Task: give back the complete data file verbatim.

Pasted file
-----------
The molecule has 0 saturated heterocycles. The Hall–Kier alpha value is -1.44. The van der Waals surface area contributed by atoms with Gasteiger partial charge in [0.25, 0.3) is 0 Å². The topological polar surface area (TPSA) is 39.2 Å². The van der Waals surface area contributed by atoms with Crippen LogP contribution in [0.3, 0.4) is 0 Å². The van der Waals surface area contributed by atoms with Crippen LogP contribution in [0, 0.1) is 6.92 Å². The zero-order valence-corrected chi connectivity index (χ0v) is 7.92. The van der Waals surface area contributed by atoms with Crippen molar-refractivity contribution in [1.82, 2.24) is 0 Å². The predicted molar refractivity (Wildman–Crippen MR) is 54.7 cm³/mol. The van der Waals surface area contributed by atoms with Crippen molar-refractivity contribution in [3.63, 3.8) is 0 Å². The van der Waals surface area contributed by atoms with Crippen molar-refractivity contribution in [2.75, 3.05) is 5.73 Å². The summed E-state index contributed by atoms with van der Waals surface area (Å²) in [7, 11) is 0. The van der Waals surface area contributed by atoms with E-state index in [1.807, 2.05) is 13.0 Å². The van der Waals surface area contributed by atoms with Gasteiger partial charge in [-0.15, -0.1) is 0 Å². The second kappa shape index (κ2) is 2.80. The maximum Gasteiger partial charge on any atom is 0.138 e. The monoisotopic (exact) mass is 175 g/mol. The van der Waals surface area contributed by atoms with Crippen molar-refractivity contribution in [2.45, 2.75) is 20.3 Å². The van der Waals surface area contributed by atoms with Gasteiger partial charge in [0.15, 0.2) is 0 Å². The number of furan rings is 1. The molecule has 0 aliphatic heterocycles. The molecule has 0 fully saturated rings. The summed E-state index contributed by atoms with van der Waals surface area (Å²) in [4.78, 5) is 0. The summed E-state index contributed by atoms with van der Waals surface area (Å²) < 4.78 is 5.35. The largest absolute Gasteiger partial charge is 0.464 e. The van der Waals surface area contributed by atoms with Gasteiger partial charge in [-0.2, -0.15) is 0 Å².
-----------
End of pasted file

The molecule has 0 saturated heterocycles. The Hall–Kier alpha value is -1.44. The van der Waals surface area contributed by atoms with Gasteiger partial charge in [0.25, 0.3) is 0 Å². The topological polar surface area (TPSA) is 39.2 Å². The van der Waals surface area contributed by atoms with Crippen LogP contribution in [0.3, 0.4) is 0 Å². The van der Waals surface area contributed by atoms with Crippen LogP contribution in [0, 0.1) is 6.92 Å². The zero-order valence-corrected chi connectivity index (χ0v) is 7.92. The van der Waals surface area contributed by atoms with Crippen molar-refractivity contribution in [1.82, 2.24) is 0 Å². The predicted molar refractivity (Wildman–Crippen MR) is 54.7 cm³/mol. The van der Waals surface area contributed by atoms with Crippen molar-refractivity contribution in [3.63, 3.8) is 0 Å². The van der Waals surface area contributed by atoms with Crippen molar-refractivity contribution in [2.75, 3.05) is 5.73 Å². The summed E-state index contributed by atoms with van der Waals surface area (Å²) in [7, 11) is 0. The van der Waals surface area contributed by atoms with E-state index in [1.807, 2.05) is 13.0 Å². The van der Waals surface area contributed by atoms with Gasteiger partial charge in [-0.15, -0.1) is 0 Å². The second kappa shape index (κ2) is 2.80. The maximum Gasteiger partial charge on any atom is 0.138 e. The monoisotopic (exact) mass is 175 g/mol. The van der Waals surface area contributed by atoms with Crippen molar-refractivity contribution in [2.45, 2.75) is 20.3 Å². The van der Waals surface area contributed by atoms with Gasteiger partial charge in [0.15, 0.2) is 0 Å². The number of furan rings is 1. The molecule has 0 aliphatic heterocycles. The molecule has 0 fully saturated rings. The summed E-state index contributed by atoms with van der Waals surface area (Å²) in [4.78, 5) is 0. The summed E-state index contributed by atoms with van der Waals surface area (Å²) < 4.78 is 5.35. The largest absolute Gasteiger partial charge is 0.464 e. The van der Waals surface area contributed by atoms with Gasteiger partial charge in [-0.2, -0.15) is 0 Å².